Friday, July 08, 2011

Stone Sour— Melodic and Metallic

When members of a highly successful band like Slipknot form another band, critics are quick to label the new group a “side project.” But after three Grammy nominations, two gold-certified albums and several packed tours since its debut in 2002, guitarist Josh Rand isn’t worried about Stone Sour living in another band’s shadow. In fact, he’s confident that with the upcoming release of a third album, “Audio Secrecy,” Stone Sour is continuing to cast its own distinctive silhouette. After playing the Download Festival in England in early June, Stone Sour has returned to the States to co-headline the 36-date Rockstar Energy Drink Uproar Festival. Rand, a Des Moines, Iowa, native, said he never expected the band, or his life, to develop the way it has.

“When me and Corey (Taylor) started Stone Sour, I didn’t think it would grow into what it is,” said Rand. “If you had told me 10 years ago when we were at his grandma’s house cutting vocals to ‘Get Inside’ that we would have this conversation 10 years later, I wouldn’t have believed it at that point, because we never set out to do that. It was just us buddies getting together to cut some songs and have fun.”

Rand was a childhood friend of Taylor, who quickly rose to fame in 1999 as the singer of heavy metal band Slipknot. After the band signed to Roadrunner Records, Slipknot was playing a show in Des Moines, so while he was in town, Taylor met with Rand at a friend’s house for New Year’s Eve of 2000. Rand said he played him some music he was working on, and Taylor became excited at the prospect of playing with him again, remembering their days in a garage band together as teenagers. After a Canadian tour with Slipknot, Taylor returned to their hometown to record some songs with Rand.

Taylor was the creator and singer of a band called Stone Sour before replacing founding vocalist Anders Colsefini in Slipknot, so they found that after writing songs that included more of the clean, melodic vocals he used to sing, it was only natural to return to the name of his old band as well. Guitarist Jim Root had also served as an axman in both bands, so he and Rand formed the current dual guitar assault that has helped define Stone Sour’s distinctive but unpredictable sound, gentle and quiet on one track and brutally punishing on the next.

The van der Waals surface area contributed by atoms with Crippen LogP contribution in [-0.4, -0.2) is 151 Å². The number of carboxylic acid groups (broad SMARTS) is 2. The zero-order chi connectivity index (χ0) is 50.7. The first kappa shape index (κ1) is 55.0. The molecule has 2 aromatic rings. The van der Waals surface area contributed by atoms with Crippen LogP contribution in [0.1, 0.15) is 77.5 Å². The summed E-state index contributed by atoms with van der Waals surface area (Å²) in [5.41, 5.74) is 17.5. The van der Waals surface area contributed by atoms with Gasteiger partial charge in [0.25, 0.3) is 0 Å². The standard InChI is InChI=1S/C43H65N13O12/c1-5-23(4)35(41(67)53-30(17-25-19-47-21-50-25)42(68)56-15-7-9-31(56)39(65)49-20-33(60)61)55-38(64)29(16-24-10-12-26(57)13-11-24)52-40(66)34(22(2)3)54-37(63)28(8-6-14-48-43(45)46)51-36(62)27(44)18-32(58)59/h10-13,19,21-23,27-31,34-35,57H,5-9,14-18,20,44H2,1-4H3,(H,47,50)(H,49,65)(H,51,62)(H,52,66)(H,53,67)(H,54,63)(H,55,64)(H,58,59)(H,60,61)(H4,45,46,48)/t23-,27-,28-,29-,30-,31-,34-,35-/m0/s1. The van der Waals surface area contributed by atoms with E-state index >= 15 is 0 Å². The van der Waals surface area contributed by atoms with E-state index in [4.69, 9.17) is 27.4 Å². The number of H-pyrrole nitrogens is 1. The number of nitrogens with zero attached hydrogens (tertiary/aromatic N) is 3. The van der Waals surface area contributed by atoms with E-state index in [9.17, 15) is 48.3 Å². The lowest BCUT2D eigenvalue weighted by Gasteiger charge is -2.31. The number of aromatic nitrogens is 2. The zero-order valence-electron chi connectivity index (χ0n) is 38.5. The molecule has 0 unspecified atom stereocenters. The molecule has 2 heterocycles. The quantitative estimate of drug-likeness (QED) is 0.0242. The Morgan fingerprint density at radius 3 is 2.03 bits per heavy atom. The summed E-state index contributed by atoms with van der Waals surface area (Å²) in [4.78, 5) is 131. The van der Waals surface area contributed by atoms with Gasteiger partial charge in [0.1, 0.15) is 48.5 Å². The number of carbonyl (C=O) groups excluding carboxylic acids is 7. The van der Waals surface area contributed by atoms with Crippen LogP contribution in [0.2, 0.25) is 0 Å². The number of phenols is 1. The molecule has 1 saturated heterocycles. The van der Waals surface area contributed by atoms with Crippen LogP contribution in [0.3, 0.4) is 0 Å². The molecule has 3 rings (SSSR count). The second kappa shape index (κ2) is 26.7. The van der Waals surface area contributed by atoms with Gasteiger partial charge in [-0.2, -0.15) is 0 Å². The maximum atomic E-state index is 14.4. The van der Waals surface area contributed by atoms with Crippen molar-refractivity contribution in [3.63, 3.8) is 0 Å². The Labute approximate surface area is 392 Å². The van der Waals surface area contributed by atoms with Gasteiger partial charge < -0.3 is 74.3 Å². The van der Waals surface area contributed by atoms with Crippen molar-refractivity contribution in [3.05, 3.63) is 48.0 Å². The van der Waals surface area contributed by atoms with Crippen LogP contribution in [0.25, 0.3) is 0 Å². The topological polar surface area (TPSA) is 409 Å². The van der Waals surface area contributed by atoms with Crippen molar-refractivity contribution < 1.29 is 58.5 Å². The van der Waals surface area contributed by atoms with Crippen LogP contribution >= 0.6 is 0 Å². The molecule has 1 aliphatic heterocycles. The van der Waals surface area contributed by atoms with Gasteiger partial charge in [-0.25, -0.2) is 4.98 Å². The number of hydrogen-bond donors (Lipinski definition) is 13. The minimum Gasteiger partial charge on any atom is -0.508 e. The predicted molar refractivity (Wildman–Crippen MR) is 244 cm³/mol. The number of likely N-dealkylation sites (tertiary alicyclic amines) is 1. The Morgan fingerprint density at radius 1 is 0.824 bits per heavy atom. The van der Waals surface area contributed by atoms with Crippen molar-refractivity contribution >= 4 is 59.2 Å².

“We can have that 14-year-old pissed-off kid that hates the world that will listen to ‘Get Inside,’ ‘30/30-150,’ or ‘Hell and Consequences,’ but at the same time, we can have his mom, who might be a soccer mom, listening to ‘Through Glass,’ ‘Sillyworld,’ and ‘Bother.’ It’s a cool thing,” Rand said with a laugh.

He explained that this unique dichotomy served them well on their highly anticipated new album, Audio Secrecy, recorded with producer Nick Raskulinecz (Foo Fighters, Rush, Alice In Chains) and due to hit shelves September 7th. “’Mission Statement,’ I believe, was the first song we did, and there was just an energy there. (Raskulinecz) was just like, ‘This is sick.’ We’re not perfect in terms of looking at it on a computer screen using the track markers, but it feels good, more locked-in to each other. So we said, ‘The hell with it. We’ll do all of it like that.’”

The gamble paid off. The band recently offered “Mission Statement” as a free download on its website for a limited time, and fans downloaded the track more than 1,000 times an hour within a two-day period. While being very thankful for such a loyal fan base, Rand said that Stone Sour have never let others control the direction of its music, even if people have certain predispositions towards what it should sound like.

“We do what we want to do. It’s in our guts, and we have yet to be proven wrong,” he said. “There are no expectations except for ourselves on ourselves.”

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